SYDNEY An asylum seeker was killed and at least 77 injured in the second riot this week at a detention center in Papua New Guinea, Australia's immigration minister said on Tuesday.
Iran's foreign ministry said the dead man was an Iranian citizen and called for an investigation into the clash, state news agency IRNA said on Wednesday.
The facility, part of Australian Prime Minister Tony Abbott's tough stance against asylum seekers, has come under fire over human rights concerns.
Immigration Minister Scott Morrison said the riot began when detainees forced their way out of the center, but refugee advocates said it was triggered when Manus Island residents and police stormed the facility, attacking the asylum seekers.
One person among the wounded was in a critical condition with a head injury and another sustained gunshot wounds during the clashes on the small island in impoverished Papua New Guinea.
Australia uses detention centers at Manus Island and another on the tiny Pacific island of Nauru to process would-be refugees sent there after trying to get to Australia, often in unsafe boats after paying people smugglers in Indonesia.
"Our sympathies are extended to the transferees - that person's family and friends who would have been in the facility as well," Morrison said in reference to the dead asylum seeker.
"If people choose to remove themselves from that center then they're obviously putting themselves at much greater risk and in an environment where there is violent behavior," he told reporters in the northern Australian city of Darwin.
IRNA said the director general of Iran's foreign ministry for consular affairs, Seyyed Hossein Mir-Fakhar, expressed "protest and discontent towards the practice of violence and mistreatment" in a meeting with the Australian ambassador to Iran on Tuesday.
The incident followed an attempted breakout from the facility on Sunday night, when 35 asylum seekers briefly escaped. Nineteen were injured and eight arrested.
Refugee advocates said detainees and staff had told them the violence started again when police and Manus Island villagers stormed the facility after dark and began attacking detainees.
"Locals armed with machetes, pipes, sticks and stones have bashed and cut asylum seekers. One asylum seeker has been thrown from the second floor of a building; others have suffered machete cuts," the Refugee Action Committee said in a statement.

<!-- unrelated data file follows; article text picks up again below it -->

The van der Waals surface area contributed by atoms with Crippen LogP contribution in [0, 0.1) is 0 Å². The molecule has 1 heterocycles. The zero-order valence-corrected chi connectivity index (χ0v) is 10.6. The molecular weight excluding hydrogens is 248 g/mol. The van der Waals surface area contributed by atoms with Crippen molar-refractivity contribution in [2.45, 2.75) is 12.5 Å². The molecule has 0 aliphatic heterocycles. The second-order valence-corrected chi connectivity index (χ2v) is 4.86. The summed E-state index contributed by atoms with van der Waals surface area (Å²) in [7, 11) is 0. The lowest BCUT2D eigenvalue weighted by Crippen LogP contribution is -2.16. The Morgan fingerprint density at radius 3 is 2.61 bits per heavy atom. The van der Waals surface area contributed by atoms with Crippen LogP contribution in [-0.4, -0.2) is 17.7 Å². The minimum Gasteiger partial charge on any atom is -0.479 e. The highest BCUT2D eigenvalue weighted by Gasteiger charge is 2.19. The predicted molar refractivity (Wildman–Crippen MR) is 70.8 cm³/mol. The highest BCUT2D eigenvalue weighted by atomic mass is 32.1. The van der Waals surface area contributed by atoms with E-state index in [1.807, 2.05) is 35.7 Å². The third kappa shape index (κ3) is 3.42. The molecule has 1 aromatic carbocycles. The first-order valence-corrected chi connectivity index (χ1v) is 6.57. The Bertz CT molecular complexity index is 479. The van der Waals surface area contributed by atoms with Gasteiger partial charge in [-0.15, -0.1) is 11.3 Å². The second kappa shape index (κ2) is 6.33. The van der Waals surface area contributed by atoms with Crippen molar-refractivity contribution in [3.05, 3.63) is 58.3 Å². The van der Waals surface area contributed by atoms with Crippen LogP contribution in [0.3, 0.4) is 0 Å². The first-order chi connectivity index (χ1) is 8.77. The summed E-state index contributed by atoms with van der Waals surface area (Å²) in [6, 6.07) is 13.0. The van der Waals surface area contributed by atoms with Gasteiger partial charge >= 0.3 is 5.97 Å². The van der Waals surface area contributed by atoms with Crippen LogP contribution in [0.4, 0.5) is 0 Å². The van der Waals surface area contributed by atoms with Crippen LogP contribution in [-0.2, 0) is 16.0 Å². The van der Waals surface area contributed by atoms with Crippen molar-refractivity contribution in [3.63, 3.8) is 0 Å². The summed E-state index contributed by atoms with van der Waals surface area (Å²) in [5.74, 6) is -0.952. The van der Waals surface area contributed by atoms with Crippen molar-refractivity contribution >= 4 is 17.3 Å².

CALLS FOR CLOSURE
The Sydney Morning Herald said it had spoken to a man whose brother was in the facility. Ghulam Murtaza told the paper he had received a phone call from his brother late on Monday saying villagers had come inside the compound threatening to kill them.
Britain's G4S, the world's biggest security group, which is responsible for security at the facility, said: "A number of transferees were injured after they breached the perimeter fence and the matter became a law enforcement issue for PNG authorities."
"Claims that the transferees breached the fence following internal attacks on them by local residents are unfounded," it said.
The firm, which employs over 620,000 people in some 120 countries, added that its staff were able to restore order within the center without the use of force.
G4S has had a chequered time of late. In 2012 it failed to provide enough staff for the London Olympics, and has since been involved in problems with an electronic tagging contract in Britain and unrest at prisons it has run in South Africa and Britain.
Canberra's tough stance on asylum seekers, including offshore processing and a blanket ban on people arriving by boat ever settling in Australia, has been criticized by the United Nations and other groups as illegal and inhumane.
Refugee advocates say that long-term detention, combined with a lack of clarity on where and when the asylum seekers may be resettled, contribute to a host of mental health problems at the facilities.
Last month, detainees at a center in the remote Australian territory of Christmas Island sewed their lips together as part of a hunger strike in protest over their treatment.
The unrest in Papua New Guinea quickly drew calls from critics to shut the facility. The U.N. High Commissioner for Refugees had already said in a November report it failed to provide "safe and humane conditions of treatment in detention".
(Additional reporting by Neil Maidment in London and Michelle Moghtader in Dubai,; Editing by Paul Tait and Alison Williams)